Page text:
Wednesday, Apr 25, 2018
One of America's Great Newspapers ~ Toledo, Ohio


Pemberville fest doffs hat to Ohio agriculture

Take a break from presidential politics, and head over to the Pemberville Autumn Festival Saturday for a more light-hearted vote.

The fair is hosting an exhibit of 88 county hats, painted by artists from each Ohio county to represent the agricultural wealth of their areas. After viewing the exhibit, visitors can cast their votes for the best hat.

"It's always an idea to have something a little off the wall to get people's attention," said Pat Petzel, spokesman for the Ohio Farm Bureau, which is sponsoring the exhibit to raise awareness about the importance of agriculture in the region. "Add the competitive spirit of voting and it's kinda fun."

Titled "A Tip of the Hat to Ohio Agriculture," the exhibit debuted at the Ohio State Fair in July. This is the first trip for the hats to northwest Ohio.

The hats are regular straw cowboy hats decorated with paint, paper, and fabrics. The artists were chosen by each county's farm bureau, and range from high school students to professional artists and to local farm bureau members.

Wood County's hat, a colorful depiction of farm products such as crops and livestock, was painted by Nancy Cessna, a former women's state trustee for the Ohio Farm Bureau. U.S. Sen. George Voinovich (R., Ohio) chose the hat as his favorite at the state fair. Gov. Ted Strickland's top choice was the Ottawa County hat.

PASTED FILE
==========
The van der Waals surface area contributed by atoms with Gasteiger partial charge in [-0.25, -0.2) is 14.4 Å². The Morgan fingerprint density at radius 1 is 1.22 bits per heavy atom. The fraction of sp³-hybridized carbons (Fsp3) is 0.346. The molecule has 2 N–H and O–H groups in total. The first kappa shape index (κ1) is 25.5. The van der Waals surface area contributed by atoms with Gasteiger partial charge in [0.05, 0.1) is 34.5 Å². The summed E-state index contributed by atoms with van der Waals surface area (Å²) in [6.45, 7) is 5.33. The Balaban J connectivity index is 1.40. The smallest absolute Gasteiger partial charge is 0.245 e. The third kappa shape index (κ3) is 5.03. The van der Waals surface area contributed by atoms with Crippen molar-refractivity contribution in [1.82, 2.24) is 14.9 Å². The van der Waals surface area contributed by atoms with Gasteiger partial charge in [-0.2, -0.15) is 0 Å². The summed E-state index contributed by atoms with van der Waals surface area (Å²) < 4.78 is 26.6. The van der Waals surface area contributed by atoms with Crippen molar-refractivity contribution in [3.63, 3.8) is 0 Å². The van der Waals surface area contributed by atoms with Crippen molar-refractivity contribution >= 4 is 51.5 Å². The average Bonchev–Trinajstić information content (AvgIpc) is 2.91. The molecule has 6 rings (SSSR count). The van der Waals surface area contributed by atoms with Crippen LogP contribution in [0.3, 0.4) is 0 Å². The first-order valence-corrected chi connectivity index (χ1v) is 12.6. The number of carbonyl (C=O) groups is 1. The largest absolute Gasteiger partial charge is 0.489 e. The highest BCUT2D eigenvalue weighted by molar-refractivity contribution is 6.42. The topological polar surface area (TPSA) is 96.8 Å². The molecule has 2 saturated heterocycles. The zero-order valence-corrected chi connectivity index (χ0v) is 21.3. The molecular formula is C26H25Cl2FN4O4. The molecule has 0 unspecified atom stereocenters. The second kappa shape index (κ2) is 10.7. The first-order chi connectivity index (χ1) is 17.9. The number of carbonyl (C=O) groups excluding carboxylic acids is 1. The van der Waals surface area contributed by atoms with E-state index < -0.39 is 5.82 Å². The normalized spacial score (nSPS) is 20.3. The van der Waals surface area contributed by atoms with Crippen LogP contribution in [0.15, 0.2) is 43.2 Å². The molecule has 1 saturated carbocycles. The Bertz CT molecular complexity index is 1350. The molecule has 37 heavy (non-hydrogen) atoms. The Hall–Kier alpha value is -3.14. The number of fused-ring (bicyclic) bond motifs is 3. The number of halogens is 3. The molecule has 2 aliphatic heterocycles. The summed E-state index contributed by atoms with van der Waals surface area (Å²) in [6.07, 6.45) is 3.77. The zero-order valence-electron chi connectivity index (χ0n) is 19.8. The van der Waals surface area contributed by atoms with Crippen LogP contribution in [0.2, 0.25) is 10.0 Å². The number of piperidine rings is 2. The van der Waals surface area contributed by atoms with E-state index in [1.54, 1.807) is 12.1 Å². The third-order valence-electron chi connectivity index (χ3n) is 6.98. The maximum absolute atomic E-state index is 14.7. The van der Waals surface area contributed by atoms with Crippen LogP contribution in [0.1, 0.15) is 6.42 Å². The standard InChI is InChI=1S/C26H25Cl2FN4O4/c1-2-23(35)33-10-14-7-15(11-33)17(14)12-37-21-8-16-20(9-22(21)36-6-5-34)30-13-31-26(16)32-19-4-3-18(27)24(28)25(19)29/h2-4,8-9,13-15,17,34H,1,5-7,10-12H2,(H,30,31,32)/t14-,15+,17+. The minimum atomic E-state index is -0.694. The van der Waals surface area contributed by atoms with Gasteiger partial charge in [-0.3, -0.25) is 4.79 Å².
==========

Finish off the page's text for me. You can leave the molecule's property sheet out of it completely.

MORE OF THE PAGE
"When we watch people vote for the hats, they spend several minutes, studying each one." Ms. Petzel said. "The amount of time and interest people have shown in just looking at them is great."

Votes gathered in Pemberville will be added to a tally that includes hundreds of online ballots collected at the Farm Bureau Web site, The winning hat will be announced at the 2008 Ohio Farm Bureau annual meeting in December.

"A Tip of the Hat" will be on display at the Pember-

ville Opera House.

Also at Saturday's festival, visitors can watch Civil War re-enactments, ride in horse-drawn carriages for $1, eat traditional German "snipple bean soup" and watch artisans demonstrating everything from candle-making to pine-needle weaving.

Hans Gindlesberger, a 2000 Eastwood High School graduate, will show an artistic video depicting local history, also at the Pemberville Opera House. There will also be a craft show at the village's elementary school.

The festival begins at 9 a.m. and runs until 5 p.m. Early birds can enjoy a Lumberjack Breakfast of ham, potatoes, and all-you-can-eat pancakes at the fire hall between 7:30 a.m. and 10:30 a.m.

Click to comment

Quis autem vel eum iure reprehenderit qui in ea voluptate velit esse quam nihil molestiae consequatur, vel illum qui dolorem?

Temporibus autem quibusdam et aut officiis debitis aut rerum necessitatibus saepe eveniet.

Copyright © 2018 Toledo Blade

To Top

Fetching stories…